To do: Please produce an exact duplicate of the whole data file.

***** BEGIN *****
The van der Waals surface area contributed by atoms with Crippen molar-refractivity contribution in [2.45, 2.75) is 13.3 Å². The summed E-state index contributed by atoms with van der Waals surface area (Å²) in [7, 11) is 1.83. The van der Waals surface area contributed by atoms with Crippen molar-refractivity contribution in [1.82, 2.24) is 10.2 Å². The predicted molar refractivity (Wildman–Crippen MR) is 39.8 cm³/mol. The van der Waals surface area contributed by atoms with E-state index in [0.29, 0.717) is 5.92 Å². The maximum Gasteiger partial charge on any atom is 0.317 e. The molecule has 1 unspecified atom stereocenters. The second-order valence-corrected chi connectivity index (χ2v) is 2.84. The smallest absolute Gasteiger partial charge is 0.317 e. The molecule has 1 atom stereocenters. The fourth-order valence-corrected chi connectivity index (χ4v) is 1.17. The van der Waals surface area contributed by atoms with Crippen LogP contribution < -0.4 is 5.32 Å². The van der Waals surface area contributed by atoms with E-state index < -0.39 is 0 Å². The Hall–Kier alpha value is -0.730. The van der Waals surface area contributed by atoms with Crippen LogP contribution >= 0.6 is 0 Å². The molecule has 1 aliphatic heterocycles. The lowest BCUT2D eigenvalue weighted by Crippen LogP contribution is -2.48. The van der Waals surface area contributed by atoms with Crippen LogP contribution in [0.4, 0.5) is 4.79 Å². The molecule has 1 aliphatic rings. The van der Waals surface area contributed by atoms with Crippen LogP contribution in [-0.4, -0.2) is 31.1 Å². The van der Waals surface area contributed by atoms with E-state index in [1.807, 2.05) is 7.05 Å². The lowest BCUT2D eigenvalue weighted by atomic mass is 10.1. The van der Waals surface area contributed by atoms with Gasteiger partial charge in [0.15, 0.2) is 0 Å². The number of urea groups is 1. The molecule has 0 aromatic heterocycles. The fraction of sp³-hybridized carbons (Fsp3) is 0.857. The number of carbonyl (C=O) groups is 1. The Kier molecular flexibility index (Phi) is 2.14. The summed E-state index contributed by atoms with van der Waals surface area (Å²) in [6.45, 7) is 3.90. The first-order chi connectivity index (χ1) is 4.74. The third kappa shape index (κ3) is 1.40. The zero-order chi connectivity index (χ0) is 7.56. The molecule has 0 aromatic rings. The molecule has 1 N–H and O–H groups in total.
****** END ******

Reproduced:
The van der Waals surface area contributed by atoms with Crippen molar-refractivity contribution in [2.45, 2.75) is 13.3 Å². The summed E-state index contributed by atoms with van der Waals surface area (Å²) in [7, 11) is 1.83. The van der Waals surface area contributed by atoms with Crippen molar-refractivity contribution in [1.82, 2.24) is 10.2 Å². The predicted molar refractivity (Wildman–Crippen MR) is 39.8 cm³/mol. The van der Waals surface area contributed by atoms with E-state index in [0.29, 0.717) is 5.92 Å². The maximum Gasteiger partial charge on any atom is 0.317 e. The molecule has 1 unspecified atom stereocenters. The second-order valence-corrected chi connectivity index (χ2v) is 2.84. The smallest absolute Gasteiger partial charge is 0.317 e. The molecule has 1 atom stereocenters. The fourth-order valence-corrected chi connectivity index (χ4v) is 1.17. The van der Waals surface area contributed by atoms with Crippen LogP contribution < -0.4 is 5.32 Å². The van der Waals surface area contributed by atoms with E-state index < -0.39 is 0 Å². The Hall–Kier alpha value is -0.730. The van der Waals surface area contributed by atoms with Crippen LogP contribution >= 0.6 is 0 Å². The molecule has 1 aliphatic heterocycles. The lowest BCUT2D eigenvalue weighted by Crippen LogP contribution is -2.48. The van der Waals surface area contributed by atoms with Crippen LogP contribution in [0.4, 0.5) is 4.79 Å². The molecule has 1 aliphatic rings. The van der Waals surface area contributed by atoms with Crippen LogP contribution in [-0.4, -0.2) is 31.1 Å². The van der Waals surface area contributed by atoms with E-state index in [1.807, 2.05) is 7.05 Å². The lowest BCUT2D eigenvalue weighted by atomic mass is 10.1. The van der Waals surface area contributed by atoms with Gasteiger partial charge in [0.15, 0.2) is 0 Å². The number of urea groups is 1. The molecule has 0 aromatic heterocycles. The fraction of sp³-hybridized carbons (Fsp3) is 0.857. The number of carbonyl (C=O) groups is 1. The Kier molecular flexibility index (Phi) is 2.14. The summed E-state index contributed by atoms with van der Waals surface area (Å²) in [6.45, 7) is 3.90. The first-order chi connectivity index (χ1) is 4.74. The third kappa shape index (κ3) is 1.40. The zero-order chi connectivity index (χ0) is 7.56. The molecule has 0 aromatic rings. The molecule has 1 N–H and O–H groups in total.